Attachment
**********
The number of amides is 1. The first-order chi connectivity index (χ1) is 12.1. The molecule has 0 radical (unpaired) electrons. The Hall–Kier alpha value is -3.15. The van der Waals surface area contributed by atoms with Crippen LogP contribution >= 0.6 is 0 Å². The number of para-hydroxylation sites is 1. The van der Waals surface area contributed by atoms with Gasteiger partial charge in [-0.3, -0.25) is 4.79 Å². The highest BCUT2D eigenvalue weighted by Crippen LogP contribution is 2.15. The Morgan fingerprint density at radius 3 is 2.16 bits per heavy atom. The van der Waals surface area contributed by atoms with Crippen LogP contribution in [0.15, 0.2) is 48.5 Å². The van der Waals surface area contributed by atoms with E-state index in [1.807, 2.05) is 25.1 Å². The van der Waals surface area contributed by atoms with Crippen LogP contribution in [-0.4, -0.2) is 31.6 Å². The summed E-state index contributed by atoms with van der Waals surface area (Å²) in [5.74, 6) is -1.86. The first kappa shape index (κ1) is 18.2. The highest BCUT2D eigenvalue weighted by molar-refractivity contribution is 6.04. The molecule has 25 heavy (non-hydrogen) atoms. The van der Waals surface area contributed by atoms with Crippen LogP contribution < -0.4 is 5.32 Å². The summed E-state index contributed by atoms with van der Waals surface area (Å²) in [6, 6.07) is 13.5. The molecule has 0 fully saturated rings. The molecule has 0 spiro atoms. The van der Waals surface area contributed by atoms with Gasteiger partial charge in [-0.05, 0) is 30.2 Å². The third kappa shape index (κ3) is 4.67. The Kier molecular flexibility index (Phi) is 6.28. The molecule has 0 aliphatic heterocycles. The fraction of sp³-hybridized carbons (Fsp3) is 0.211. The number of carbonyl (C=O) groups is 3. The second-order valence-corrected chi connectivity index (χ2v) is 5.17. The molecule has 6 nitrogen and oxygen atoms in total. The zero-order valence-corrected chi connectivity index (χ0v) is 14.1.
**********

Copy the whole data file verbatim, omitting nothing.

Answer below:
The number of amides is 1. The first-order chi connectivity index (χ1) is 12.1. The molecule has 0 radical (unpaired) electrons. The Hall–Kier alpha value is -3.15. The van der Waals surface area contributed by atoms with Crippen LogP contribution >= 0.6 is 0 Å². The number of para-hydroxylation sites is 1. The van der Waals surface area contributed by atoms with Gasteiger partial charge in [-0.3, -0.25) is 4.79 Å². The highest BCUT2D eigenvalue weighted by Crippen LogP contribution is 2.15. The Morgan fingerprint density at radius 3 is 2.16 bits per heavy atom. The van der Waals surface area contributed by atoms with Crippen LogP contribution in [0.15, 0.2) is 48.5 Å². The van der Waals surface area contributed by atoms with E-state index in [1.807, 2.05) is 25.1 Å². The van der Waals surface area contributed by atoms with Crippen LogP contribution in [-0.4, -0.2) is 31.6 Å². The summed E-state index contributed by atoms with van der Waals surface area (Å²) in [5.74, 6) is -1.86. The first kappa shape index (κ1) is 18.2. The highest BCUT2D eigenvalue weighted by molar-refractivity contribution is 6.04. The molecule has 25 heavy (non-hydrogen) atoms. The van der Waals surface area contributed by atoms with Crippen LogP contribution < -0.4 is 5.32 Å². The summed E-state index contributed by atoms with van der Waals surface area (Å²) in [6, 6.07) is 13.5. The molecule has 0 fully saturated rings. The molecule has 0 spiro atoms. The van der Waals surface area contributed by atoms with Gasteiger partial charge in [-0.05, 0) is 30.2 Å². The third kappa shape index (κ3) is 4.67. The Kier molecular flexibility index (Phi) is 6.28. The molecule has 0 aliphatic heterocycles. The fraction of sp³-hybridized carbons (Fsp3) is 0.211. The number of carbonyl (C=O) groups is 3. The second-order valence-corrected chi connectivity index (χ2v) is 5.17. The molecule has 6 nitrogen and oxygen atoms in total. The zero-order valence-corrected chi connectivity index (χ0v) is 14.1.